The increase in semiconductor alliances since 1985 requires explanation, because the semiconductor industry saw perhaps the highest level of activity across all industrial sectors (with the possible exception of biotechnology). What generic forces are at work propelling companies to forge alliances? What industry-specific factors have led to the proliferation of U.S.-Japan linkages in the semiconductor industry?

Perhaps the most obvious generic force is a trend toward the ''globalization of markets.''11 Companies cannot afford to confine themselves to domestic markets, no matter how large they may be. Instead, they must compete in all major markets around the world or risk falling out of long-run contention. For most products, mass volume sales, involving global markets, constitute the sine qua non of low-cost production. Those companies failing to compete worldwide will lose the advantages of rapid movement down steep learning curves.

If the world market cannot be partitioned into national units and if semiconductor producers aspire to survive in the crucible of world competition, it is essential that they find ways of getting close to foreign customers. Because the up-front costs and risks of breaking into foreign markets can be prohibitively high, there are strong incentives for companies to find foreign partners to distribute and sell their products through marketing agreements, one form of strategic alliance.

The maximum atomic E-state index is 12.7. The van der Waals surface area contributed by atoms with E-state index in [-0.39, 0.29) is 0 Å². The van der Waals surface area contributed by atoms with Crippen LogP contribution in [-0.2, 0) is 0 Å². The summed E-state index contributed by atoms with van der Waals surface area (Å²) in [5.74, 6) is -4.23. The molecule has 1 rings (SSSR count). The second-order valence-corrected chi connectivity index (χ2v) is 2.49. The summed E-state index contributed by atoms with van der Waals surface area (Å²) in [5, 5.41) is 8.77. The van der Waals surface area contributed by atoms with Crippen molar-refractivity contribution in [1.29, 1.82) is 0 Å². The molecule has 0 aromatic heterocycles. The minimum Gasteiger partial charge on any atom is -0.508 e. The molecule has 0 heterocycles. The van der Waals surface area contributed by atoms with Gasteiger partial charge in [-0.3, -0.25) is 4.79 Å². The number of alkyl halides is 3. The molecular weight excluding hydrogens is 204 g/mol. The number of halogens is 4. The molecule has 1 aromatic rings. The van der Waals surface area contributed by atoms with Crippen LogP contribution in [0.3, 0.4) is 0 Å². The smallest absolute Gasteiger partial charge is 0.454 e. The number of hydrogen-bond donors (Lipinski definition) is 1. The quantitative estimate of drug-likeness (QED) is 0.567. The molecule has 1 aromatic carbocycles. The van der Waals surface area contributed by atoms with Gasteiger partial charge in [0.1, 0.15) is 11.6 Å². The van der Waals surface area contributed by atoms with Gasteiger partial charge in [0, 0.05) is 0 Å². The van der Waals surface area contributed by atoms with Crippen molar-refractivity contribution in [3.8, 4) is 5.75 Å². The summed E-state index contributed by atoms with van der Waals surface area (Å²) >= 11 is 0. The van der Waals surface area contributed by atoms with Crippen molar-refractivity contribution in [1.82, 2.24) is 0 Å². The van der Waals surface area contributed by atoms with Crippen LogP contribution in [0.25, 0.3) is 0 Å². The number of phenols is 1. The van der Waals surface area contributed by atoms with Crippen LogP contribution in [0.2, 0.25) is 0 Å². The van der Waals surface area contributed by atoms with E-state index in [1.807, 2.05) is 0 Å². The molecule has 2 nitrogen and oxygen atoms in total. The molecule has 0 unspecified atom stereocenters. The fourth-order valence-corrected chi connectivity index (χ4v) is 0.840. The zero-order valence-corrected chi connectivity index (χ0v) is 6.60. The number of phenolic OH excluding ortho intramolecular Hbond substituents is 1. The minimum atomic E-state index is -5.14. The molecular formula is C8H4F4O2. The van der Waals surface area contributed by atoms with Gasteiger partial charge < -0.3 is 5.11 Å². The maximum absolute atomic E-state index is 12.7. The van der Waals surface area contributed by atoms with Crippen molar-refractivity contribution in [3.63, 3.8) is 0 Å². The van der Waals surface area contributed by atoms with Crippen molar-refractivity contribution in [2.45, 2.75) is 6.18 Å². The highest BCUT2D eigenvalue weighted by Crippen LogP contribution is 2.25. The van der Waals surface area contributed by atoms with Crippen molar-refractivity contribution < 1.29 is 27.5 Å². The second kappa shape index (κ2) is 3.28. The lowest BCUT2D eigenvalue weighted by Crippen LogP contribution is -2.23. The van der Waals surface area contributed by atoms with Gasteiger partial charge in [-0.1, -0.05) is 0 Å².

To compete effectively in foreign markets over the long haul, however, companies must establish their own physical presence abroad so that they can understand and respond to local needs. A physical presence makes it possible for companies to do what is necessary to succeed: communicate continually with local customers; learn how to operate in foreign environments; cultivate long-term relationships; develop, adapt, or custom-make products for foreign end users; manufacture locally; and offer timely delivery and reliable after-service. Doing this from a distance is impossible.

Very large corporations can project a physical presence in foreign markets by going multinational,12 this is what IBM, AT&T, NEC, Toshiba, Hitachi, Texas Instruments, Motorola, and others have done. They have built wholly owned subsidiaries that market, design, manufacture, and provide service for customers in their own local markets. However, because multinationalization of this type is beyond the reach of smaller companies, their only alternative is to develop a series of strategic alliances—such as marketing agreements and manufacturing licenses—that serve the same functional purpose. Such ambitious and fast-developing companies as Sun

11  

Kenichi Ohmae, The Borderless World: Power and Strategy in the Interlinked Economy (New York: Harper Business, 1990).

12  

Christopher A. Bartlett and Sumantra Ghoshal, Managing Across Borders: The Transnational Solution (Boston: Harvard Business School Press, 1989).



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